]. This phenomena happens in satin fabric because of the lesser number of interlacements between warp and weft yarn. As a result, some yarns are not held firmly in the satin structure and result in low absorbing impact energy. Fibre breakage and fibre pull out occurred due to maximum energy absorption which lead to delamination.
Hybrid composite with woven kenaf resulted in better energy absorbed, particularly in the case of CP6 that showed significant increment (22.47%) when plain fabric with 6 × 6 of fabric count was used as the core in the composite. It was also found that hybrid with kenaf plain-designed composite absorbed more energy than satin-designed composite, and was slightly higher than carbon fibre composite. This finding is in agreement with the research work done by Wambua et al. [59
] that attained better energy absorption by incorporating natural fibres (flax, hemp, and jute) in the woven form to the middle layer of natural fibres/mild steel hybrids composite. This is related to the unique energy absorption properties by natural fibres that have acted as a stiff layer to deflect and absorb more impact energy, as compared to carbon fibre that is more brittle. Furthermore, fibres that are derived from plants have low level of embodied energy than synthetic fibres and contain cellulose as their major structural component. High cellulose content and cellulose microfibrils which are aligned in the fibre direction give higher performance in energy absorbtion apart from having higher specific Young’s modulus and tensile strengths than synthetic fibres [60
Based on the morphology of the impact fractured surface in Figure 13
, it was observed that the composites failed by a combination of intense fibre pull out, fibre breakage, delamination between layers and voids in the composite. These failure modes occurred more in the satin fabric specimen. Some of these failure modes were also observed in the plain fabric samples, but the extent of the failures differed from that of the satin fabric sample. Many researchers [61
] had mentioned that the weave design was responsible for determining the impact toughness of the composite. Carbon fibre and epoxy matrix were sheared and delaminated as shown in the Figure 13
a. A crack through the woven kenaf/carbon fibre and epoxy interface after the failure can be seen clearly, indicating that the phenomenon of fibre pull-out happened to a large degree (Figure 13
b,c). This failure mode is in agreement with Aly et al. [61
] who have concluded that the impact properties are strongly affected by woven fabric structure and the resin properties. The failure mechanisms described above were also observed in this study. Another factor for causing these phenomenon might be related to the plain fabric’s high cover factor and porosity values. Therefore, plain fabrics are better in interfacial adhesion which leads to good resin-fabrics penetration. Thus, the composites experienced less kenaf fibre pull out and void in the composite, resulting in high impact resistance. Pickering et al. [60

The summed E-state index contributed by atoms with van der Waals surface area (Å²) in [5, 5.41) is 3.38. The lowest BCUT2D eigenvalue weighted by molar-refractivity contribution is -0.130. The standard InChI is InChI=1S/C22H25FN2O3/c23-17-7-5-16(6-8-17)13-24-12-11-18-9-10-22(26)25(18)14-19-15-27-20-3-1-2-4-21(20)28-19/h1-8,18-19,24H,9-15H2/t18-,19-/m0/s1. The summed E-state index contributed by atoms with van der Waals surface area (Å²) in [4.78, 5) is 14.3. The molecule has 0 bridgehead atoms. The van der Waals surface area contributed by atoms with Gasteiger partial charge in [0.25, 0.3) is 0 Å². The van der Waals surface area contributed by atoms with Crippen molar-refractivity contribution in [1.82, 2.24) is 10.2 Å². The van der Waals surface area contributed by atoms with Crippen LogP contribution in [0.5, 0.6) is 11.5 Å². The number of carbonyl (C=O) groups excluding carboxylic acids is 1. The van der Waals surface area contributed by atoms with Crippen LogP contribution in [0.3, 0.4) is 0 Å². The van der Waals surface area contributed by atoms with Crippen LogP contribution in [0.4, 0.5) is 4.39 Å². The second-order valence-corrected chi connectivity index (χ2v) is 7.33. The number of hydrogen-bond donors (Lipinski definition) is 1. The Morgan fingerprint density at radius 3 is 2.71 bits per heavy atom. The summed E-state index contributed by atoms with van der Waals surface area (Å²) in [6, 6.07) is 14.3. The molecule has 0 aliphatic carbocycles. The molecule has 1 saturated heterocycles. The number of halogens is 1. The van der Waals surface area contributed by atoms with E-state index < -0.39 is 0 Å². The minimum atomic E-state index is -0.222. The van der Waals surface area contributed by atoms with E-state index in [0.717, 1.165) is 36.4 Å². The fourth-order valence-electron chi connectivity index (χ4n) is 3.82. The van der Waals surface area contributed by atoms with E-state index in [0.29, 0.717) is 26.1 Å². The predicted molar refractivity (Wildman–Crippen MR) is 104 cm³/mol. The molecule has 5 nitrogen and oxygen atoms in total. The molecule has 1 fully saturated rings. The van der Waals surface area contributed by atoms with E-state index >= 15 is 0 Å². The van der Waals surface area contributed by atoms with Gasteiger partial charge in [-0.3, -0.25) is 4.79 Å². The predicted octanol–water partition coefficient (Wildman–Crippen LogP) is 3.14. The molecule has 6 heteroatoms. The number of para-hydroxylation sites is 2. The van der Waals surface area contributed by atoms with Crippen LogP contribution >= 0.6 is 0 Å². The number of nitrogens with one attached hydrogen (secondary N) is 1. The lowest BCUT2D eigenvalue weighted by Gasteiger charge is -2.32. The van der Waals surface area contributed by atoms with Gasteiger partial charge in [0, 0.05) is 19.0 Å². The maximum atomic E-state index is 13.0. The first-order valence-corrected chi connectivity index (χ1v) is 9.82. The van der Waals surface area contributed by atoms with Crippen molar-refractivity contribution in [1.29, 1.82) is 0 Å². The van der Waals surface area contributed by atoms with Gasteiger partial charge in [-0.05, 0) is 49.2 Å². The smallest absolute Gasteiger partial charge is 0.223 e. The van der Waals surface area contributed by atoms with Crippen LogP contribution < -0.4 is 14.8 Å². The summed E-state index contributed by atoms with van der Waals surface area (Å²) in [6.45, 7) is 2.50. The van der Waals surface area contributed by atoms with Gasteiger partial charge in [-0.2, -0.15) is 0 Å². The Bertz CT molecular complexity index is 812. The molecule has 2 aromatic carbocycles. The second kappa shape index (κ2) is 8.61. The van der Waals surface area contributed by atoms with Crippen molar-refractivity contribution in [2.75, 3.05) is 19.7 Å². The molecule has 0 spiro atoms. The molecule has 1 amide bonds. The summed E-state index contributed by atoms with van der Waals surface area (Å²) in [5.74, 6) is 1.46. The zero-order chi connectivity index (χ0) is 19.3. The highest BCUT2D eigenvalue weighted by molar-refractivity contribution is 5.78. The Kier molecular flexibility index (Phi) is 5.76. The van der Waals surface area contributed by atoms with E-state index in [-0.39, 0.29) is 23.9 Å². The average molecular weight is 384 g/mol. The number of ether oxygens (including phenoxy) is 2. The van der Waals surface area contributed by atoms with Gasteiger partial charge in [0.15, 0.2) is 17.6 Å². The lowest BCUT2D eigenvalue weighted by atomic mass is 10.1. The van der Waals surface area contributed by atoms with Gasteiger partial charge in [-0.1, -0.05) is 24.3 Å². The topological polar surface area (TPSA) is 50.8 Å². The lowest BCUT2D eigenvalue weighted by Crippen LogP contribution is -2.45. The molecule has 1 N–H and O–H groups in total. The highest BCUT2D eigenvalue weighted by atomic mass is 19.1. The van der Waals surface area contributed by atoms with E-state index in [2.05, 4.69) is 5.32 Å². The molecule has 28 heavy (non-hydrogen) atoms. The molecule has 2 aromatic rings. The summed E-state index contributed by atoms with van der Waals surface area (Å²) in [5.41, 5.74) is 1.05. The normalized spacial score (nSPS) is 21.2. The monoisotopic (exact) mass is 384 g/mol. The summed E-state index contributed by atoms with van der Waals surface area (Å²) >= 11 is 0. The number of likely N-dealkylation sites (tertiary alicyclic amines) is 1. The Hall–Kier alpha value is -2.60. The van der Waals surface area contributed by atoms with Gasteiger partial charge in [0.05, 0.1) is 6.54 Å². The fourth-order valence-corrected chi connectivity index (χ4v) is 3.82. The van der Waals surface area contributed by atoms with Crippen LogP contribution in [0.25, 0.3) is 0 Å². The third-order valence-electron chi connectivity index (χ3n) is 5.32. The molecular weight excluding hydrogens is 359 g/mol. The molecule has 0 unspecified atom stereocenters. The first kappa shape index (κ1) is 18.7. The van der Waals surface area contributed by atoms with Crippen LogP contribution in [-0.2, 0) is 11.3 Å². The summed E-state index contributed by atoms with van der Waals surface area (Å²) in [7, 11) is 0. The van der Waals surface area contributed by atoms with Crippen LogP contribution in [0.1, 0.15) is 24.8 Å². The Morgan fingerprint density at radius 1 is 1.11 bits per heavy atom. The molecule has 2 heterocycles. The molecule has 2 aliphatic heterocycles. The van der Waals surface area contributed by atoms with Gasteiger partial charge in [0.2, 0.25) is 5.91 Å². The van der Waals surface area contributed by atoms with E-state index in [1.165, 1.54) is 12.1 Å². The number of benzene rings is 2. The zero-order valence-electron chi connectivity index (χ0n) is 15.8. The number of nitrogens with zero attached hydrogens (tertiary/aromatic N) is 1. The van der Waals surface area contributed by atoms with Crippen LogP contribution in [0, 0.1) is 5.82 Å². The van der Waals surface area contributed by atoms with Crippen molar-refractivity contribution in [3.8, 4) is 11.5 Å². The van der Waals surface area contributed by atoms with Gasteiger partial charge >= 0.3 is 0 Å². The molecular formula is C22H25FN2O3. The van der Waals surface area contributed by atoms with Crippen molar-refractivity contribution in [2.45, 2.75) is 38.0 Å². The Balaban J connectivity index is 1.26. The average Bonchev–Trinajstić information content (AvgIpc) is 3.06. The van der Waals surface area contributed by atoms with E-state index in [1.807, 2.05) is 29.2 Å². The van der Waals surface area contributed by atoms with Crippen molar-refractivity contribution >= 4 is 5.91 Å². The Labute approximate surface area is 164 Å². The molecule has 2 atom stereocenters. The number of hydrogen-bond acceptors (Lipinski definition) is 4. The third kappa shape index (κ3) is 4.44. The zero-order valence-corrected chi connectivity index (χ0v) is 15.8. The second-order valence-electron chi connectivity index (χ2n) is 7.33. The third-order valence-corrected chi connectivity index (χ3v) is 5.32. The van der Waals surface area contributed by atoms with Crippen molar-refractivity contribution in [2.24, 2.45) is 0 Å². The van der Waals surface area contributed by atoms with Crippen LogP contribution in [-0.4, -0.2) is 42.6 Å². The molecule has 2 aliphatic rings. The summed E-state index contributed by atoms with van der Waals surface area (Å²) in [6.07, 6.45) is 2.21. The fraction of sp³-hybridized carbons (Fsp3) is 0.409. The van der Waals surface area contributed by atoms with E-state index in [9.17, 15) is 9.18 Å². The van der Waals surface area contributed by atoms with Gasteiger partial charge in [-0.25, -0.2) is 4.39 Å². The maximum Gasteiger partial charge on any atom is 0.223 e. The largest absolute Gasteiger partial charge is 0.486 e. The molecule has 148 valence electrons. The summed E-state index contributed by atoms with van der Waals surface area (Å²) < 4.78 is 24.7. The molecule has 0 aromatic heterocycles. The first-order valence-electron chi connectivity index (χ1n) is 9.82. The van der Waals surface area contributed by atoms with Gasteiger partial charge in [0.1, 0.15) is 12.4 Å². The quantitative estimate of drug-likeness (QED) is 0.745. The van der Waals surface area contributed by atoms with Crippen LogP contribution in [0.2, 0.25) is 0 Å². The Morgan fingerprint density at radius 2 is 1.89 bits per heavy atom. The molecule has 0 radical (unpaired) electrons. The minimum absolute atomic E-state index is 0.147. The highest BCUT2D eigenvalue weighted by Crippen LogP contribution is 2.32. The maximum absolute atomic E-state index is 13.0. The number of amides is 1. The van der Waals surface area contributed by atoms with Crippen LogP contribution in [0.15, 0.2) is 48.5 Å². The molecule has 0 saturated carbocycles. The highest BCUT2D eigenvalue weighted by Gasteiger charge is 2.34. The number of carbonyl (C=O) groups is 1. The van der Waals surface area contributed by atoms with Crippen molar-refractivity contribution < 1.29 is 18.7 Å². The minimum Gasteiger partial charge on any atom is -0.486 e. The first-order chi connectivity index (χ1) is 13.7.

] have reported that the impact absorption capability of composite material depends upon the interfacial strength between the fibres and the matrix. These findings were also supported by Salman et al. [40
] who have stated that the plain fabric could add structural strength and leads to an increase in strength as well as energy absorption capacity of the composite.
It was particularly noticeable that the impact properties increased with an increase in fabric count to 6 × 6. This indicates that the addition of fibre content in the composites has increased energy absorption capacity or makes the composite to be more resistance to impact stress. This can be interpreted that increasing the number of warp yarn has increased the numbers of yarns that are able to bear the impact load. Impact stress can be distributed efficiently in the composite with higher amount of fibres and delay delamination [64
]. Closer weave structure improves energy absorption because high fabric density slows down crack growth and results in a smaller damage length [22
]. Moreover, woven composite with high fabric density has higher impact and damage tolerance due to reduced impact damage which is a result from the higher number of yarn interlacement in a preform [65
]. Hosur et al. [66
] observed that the impact response of plain fabric composites reduced the delamination initiation due to fibre interlacement in their structure. They also indicated that the bottom layer of the woven laminates did not split during impact loading. Plain fabric composite also have better impact resistance due to the higher transverse strength in woven composites that are created by the interlacement of the weft and warp yarns in the preform [67
]. Furthermore, CP6 fabric and carbon fibre bond better with the epoxy resin, provide better adhesion between fabric and resin, thus less fibre pullout and create strong bonding. This bonding results in great amount of impact energy absorption.